Franking

I'm currently reading Postal Pleasures: Sex, Scandal, and Victorian Letters by Kate Thomas (2012). All below quotations are from her book.

Before the advent of the modern postal system and the penny black in 1840, sending letters was generally very expensive.

"In 1830 the post was very much the province of the wealthy few [….] and the charges were paid by the recipients of the mail, not the senders." (10). If you were a polite letter-sender, you would often include some coins inside your letter to help repay the cost of your recipient receiving it.

Poorer people developed ways of getting around this entirely, as is recountedin Harriet Martineau's A History of England During the Thirty Years' Peace (1849, vol. 2, p. 425; p. 21 this book):

"Mr. Rowland Hill, when a young man, was walking through the Lake district, when he one day saw the postman deliver a letter to a woman at a cottage door. The woman turned it over and examined it, and then returned it, saying that she could not pay the postage, which was a shilling. Hearing that the letter was from her brother, Mr. Hill paid the postage, in spite of the manifest unwillingness of the woman. As soon as the postman was out of sight, she showed Mr. Hill how his money had been wasted, as far as she was concerned.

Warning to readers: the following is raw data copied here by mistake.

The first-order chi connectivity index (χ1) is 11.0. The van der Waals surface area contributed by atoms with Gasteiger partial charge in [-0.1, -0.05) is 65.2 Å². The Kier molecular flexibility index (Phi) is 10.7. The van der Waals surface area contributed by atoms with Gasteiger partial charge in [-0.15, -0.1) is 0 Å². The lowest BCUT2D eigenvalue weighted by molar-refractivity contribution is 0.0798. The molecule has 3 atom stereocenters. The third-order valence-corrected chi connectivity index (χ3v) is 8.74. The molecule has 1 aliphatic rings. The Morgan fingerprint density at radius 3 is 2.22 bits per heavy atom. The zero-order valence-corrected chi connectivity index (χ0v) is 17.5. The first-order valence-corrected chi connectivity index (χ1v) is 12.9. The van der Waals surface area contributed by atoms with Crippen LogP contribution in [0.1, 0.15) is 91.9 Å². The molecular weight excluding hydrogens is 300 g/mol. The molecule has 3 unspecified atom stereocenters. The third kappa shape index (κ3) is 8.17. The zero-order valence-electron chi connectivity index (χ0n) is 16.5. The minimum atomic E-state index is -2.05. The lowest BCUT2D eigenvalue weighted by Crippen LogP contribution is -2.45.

"The sheet was blank. There was an agreement between her brother and herself, that as long as all went well with him, he should send a blank sheet in this way once a quarter; and thus she had tidings of him without expense of postage. Most people would have remembered this incident as a curious story to tell: but Mr. Hill's was a mind which wakened up at once to a sense of the significance of the fact. There must be something wrong in a system which drove a brother and sister to cheating, in order to gratify their desire to hear of one another's welfare."

Of course, there were loopholes for the rich:

"Royals, aristocrats, and eventually MPs were able to 'frank' their mail. Such a person could sign his name across the back of the envelope, a gesture of dominion that meant that his letters traveled free of charge in the postbag. Needless to say, franking was a privilege that allowed for extensive and costly abuses" (10).

The footnote which accompanies this paragraph reads, "Two of the most notorious fraudulent frankers were the poets Percy Bysshe Shelley and Samuel Taylor Coleridge. They would approach MPs, pleading extreme poverty, and persuade them to sign the backs of their letters. Shelley also forged the signature of his own father, who was an MP".

Classy, guys.

However, this all changed for the better when Queen Victoria's penny post revolutionized the mail system. "In celebration of the institution of hte Penny Post, Queen Victoria renounced her own franking privilege. This was a remarkable move: an act, on a certain level, of abdication. By stripping her signature of the power to circulate her correspondence freely in her own dominion, she relinquished her royal privilege and symbolically joined the 'poorer and more numerous classes'. From this point on, cheap communication was to be the right of a nation of citizens, not of a royal household." (14).

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